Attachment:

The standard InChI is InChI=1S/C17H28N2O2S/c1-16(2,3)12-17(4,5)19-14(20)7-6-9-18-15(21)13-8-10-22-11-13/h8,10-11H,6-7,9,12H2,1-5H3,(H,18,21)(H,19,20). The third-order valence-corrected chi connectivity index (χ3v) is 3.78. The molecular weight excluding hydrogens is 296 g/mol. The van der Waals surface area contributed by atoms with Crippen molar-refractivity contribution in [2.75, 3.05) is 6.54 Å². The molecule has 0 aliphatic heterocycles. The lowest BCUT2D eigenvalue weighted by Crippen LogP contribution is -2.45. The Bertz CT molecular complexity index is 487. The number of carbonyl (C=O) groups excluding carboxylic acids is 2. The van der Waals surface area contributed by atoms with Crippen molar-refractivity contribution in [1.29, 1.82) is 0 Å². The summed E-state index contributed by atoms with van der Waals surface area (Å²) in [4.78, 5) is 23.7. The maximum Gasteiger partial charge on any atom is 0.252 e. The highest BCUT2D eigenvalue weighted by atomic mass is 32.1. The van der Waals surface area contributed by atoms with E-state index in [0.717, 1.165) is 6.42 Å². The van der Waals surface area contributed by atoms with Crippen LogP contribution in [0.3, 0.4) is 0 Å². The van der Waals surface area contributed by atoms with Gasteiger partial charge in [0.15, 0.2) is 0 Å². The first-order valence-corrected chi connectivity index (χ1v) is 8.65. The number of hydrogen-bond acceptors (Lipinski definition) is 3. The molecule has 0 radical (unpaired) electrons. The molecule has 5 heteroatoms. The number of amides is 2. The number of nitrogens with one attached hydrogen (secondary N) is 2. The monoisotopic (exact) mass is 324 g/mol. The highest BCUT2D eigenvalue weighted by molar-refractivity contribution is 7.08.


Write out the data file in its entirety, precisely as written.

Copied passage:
The standard InChI is InChI=1S/C17H28N2O2S/c1-16(2,3)12-17(4,5)19-14(20)7-6-9-18-15(21)13-8-10-22-11-13/h8,10-11H,6-7,9,12H2,1-5H3,(H,18,21)(H,19,20). The third-order valence-corrected chi connectivity index (χ3v) is 3.78. The molecular weight excluding hydrogens is 296 g/mol. The van der Waals surface area contributed by atoms with Crippen molar-refractivity contribution in [2.75, 3.05) is 6.54 Å². The molecule has 0 aliphatic heterocycles. The lowest BCUT2D eigenvalue weighted by Crippen LogP contribution is -2.45. The Bertz CT molecular complexity index is 487. The number of carbonyl (C=O) groups excluding carboxylic acids is 2. The van der Waals surface area contributed by atoms with Crippen molar-refractivity contribution in [1.29, 1.82) is 0 Å². The summed E-state index contributed by atoms with van der Waals surface area (Å²) in [4.78, 5) is 23.7. The maximum Gasteiger partial charge on any atom is 0.252 e. The highest BCUT2D eigenvalue weighted by atomic mass is 32.1. The van der Waals surface area contributed by atoms with E-state index in [0.717, 1.165) is 6.42 Å². The van der Waals surface area contributed by atoms with Crippen LogP contribution in [0.3, 0.4) is 0 Å². The van der Waals surface area contributed by atoms with Gasteiger partial charge in [0.15, 0.2) is 0 Å². The first-order valence-corrected chi connectivity index (χ1v) is 8.65. The number of hydrogen-bond acceptors (Lipinski definition) is 3. The molecule has 0 radical (unpaired) electrons. The molecule has 5 heteroatoms. The number of amides is 2. The number of nitrogens with one attached hydrogen (secondary N) is 2. The monoisotopic (exact) mass is 324 g/mol. The highest BCUT2D eigenvalue weighted by molar-refractivity contribution is 7.08.